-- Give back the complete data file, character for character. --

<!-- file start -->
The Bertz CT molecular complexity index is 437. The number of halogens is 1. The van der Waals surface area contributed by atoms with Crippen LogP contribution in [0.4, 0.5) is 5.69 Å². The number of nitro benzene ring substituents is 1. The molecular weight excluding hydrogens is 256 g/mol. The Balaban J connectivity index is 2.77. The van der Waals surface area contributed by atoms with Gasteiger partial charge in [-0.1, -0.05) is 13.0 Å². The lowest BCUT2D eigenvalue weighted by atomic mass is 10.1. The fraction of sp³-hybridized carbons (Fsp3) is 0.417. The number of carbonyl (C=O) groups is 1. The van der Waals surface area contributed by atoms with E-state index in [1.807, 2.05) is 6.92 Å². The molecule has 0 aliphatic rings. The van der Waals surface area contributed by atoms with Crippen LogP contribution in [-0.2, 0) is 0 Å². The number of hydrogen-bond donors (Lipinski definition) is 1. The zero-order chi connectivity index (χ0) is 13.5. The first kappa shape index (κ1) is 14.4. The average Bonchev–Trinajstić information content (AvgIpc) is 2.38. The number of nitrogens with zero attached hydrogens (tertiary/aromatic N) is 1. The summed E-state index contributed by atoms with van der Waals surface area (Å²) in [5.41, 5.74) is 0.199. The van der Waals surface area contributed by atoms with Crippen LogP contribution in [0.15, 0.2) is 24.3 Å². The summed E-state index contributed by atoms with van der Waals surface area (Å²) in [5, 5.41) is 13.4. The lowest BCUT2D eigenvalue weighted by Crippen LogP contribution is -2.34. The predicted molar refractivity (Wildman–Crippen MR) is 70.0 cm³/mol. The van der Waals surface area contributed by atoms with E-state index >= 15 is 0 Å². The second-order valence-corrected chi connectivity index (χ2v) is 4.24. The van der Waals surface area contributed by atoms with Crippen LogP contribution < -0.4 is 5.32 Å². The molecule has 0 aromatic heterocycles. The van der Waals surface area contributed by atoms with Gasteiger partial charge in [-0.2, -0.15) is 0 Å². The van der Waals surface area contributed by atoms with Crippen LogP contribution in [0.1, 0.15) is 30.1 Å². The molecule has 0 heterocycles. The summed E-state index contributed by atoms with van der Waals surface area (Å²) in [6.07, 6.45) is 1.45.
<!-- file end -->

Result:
The Bertz CT molecular complexity index is 437. The number of halogens is 1. The van der Waals surface area contributed by atoms with Crippen LogP contribution in [0.4, 0.5) is 5.69 Å². The number of nitro benzene ring substituents is 1. The molecular weight excluding hydrogens is 256 g/mol. The Balaban J connectivity index is 2.77. The van der Waals surface area contributed by atoms with Gasteiger partial charge in [-0.1, -0.05) is 13.0 Å². The lowest BCUT2D eigenvalue weighted by atomic mass is 10.1. The fraction of sp³-hybridized carbons (Fsp3) is 0.417. The number of carbonyl (C=O) groups is 1. The van der Waals surface area contributed by atoms with E-state index in [1.807, 2.05) is 6.92 Å². The molecule has 0 aliphatic rings. The van der Waals surface area contributed by atoms with Crippen LogP contribution in [-0.2, 0) is 0 Å². The number of hydrogen-bond donors (Lipinski definition) is 1. The zero-order chi connectivity index (χ0) is 13.5. The first kappa shape index (κ1) is 14.4. The average Bonchev–Trinajstić information content (AvgIpc) is 2.38. The number of nitrogens with zero attached hydrogens (tertiary/aromatic N) is 1. The summed E-state index contributed by atoms with van der Waals surface area (Å²) in [5.41, 5.74) is 0.199. The van der Waals surface area contributed by atoms with Crippen LogP contribution in [0.15, 0.2) is 24.3 Å². The summed E-state index contributed by atoms with van der Waals surface area (Å²) in [5, 5.41) is 13.4. The lowest BCUT2D eigenvalue weighted by Crippen LogP contribution is -2.34. The predicted molar refractivity (Wildman–Crippen MR) is 70.0 cm³/mol. The van der Waals surface area contributed by atoms with E-state index >= 15 is 0 Å². The second-order valence-corrected chi connectivity index (χ2v) is 4.24. The van der Waals surface area contributed by atoms with Crippen LogP contribution < -0.4 is 5.32 Å². The molecule has 0 aromatic heterocycles. The van der Waals surface area contributed by atoms with Gasteiger partial charge in [-0.2, -0.15) is 0 Å². The van der Waals surface area contributed by atoms with Crippen LogP contribution in [0.1, 0.15) is 30.1 Å². The molecule has 0 heterocycles. The summed E-state index contributed by atoms with van der Waals surface area (Å²) in [6.07, 6.45) is 1.45.